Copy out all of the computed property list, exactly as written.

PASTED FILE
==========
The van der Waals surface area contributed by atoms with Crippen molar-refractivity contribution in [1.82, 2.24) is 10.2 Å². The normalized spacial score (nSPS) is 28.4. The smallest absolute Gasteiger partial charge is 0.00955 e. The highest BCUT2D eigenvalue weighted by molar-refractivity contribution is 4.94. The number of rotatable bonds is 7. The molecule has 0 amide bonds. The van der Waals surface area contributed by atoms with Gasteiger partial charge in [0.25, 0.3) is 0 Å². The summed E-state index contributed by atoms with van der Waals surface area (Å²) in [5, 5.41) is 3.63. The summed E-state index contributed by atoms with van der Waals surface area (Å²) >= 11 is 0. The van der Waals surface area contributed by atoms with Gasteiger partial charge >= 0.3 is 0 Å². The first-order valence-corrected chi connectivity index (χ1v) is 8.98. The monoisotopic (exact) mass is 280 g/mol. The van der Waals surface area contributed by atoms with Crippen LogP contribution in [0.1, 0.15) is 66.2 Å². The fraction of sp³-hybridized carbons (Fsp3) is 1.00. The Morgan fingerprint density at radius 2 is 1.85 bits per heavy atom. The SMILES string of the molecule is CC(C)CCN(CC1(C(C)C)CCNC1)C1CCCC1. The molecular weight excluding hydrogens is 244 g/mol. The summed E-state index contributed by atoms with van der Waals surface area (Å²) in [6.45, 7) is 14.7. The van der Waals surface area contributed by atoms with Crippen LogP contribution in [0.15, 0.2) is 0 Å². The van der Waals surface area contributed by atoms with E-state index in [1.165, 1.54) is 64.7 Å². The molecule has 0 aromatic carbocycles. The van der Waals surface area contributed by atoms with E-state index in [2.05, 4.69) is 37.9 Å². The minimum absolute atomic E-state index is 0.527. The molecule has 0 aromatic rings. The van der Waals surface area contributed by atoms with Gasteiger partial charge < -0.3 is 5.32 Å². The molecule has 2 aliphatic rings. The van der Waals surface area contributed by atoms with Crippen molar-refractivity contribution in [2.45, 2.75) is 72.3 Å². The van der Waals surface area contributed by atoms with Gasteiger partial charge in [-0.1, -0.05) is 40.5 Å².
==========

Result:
The van der Waals surface area contributed by atoms with Crippen molar-refractivity contribution in [1.82, 2.24) is 10.2 Å². The normalized spacial score (nSPS) is 28.4. The smallest absolute Gasteiger partial charge is 0.00955 e. The highest BCUT2D eigenvalue weighted by molar-refractivity contribution is 4.94. The number of rotatable bonds is 7. The molecule has 0 amide bonds. The van der Waals surface area contributed by atoms with Gasteiger partial charge in [0.25, 0.3) is 0 Å². The summed E-state index contributed by atoms with van der Waals surface area (Å²) in [5, 5.41) is 3.63. The summed E-state index contributed by atoms with van der Waals surface area (Å²) >= 11 is 0. The van der Waals surface area contributed by atoms with Gasteiger partial charge >= 0.3 is 0 Å². The first-order valence-corrected chi connectivity index (χ1v) is 8.98. The monoisotopic (exact) mass is 280 g/mol. The van der Waals surface area contributed by atoms with Crippen LogP contribution in [0.1, 0.15) is 66.2 Å². The fraction of sp³-hybridized carbons (Fsp3) is 1.00. The Morgan fingerprint density at radius 2 is 1.85 bits per heavy atom. The SMILES string of the molecule is CC(C)CCN(CC1(C(C)C)CCNC1)C1CCCC1. The molecular weight excluding hydrogens is 244 g/mol. The summed E-state index contributed by atoms with van der Waals surface area (Å²) in [6.45, 7) is 14.7. The van der Waals surface area contributed by atoms with Crippen LogP contribution in [0.15, 0.2) is 0 Å². The van der Waals surface area contributed by atoms with E-state index in [1.165, 1.54) is 64.7 Å². The molecule has 0 aromatic carbocycles. The van der Waals surface area contributed by atoms with E-state index in [2.05, 4.69) is 37.9 Å². The minimum absolute atomic E-state index is 0.527. The molecule has 0 aromatic rings. The van der Waals surface area contributed by atoms with Gasteiger partial charge < -0.3 is 5.32 Å². The molecule has 2 aliphatic rings. The van der Waals surface area contributed by atoms with Crippen molar-refractivity contribution in [2.45, 2.75) is 72.3 Å². The van der Waals surface area contributed by atoms with Gasteiger partial charge in [-0.1, -0.05) is 40.5 Å².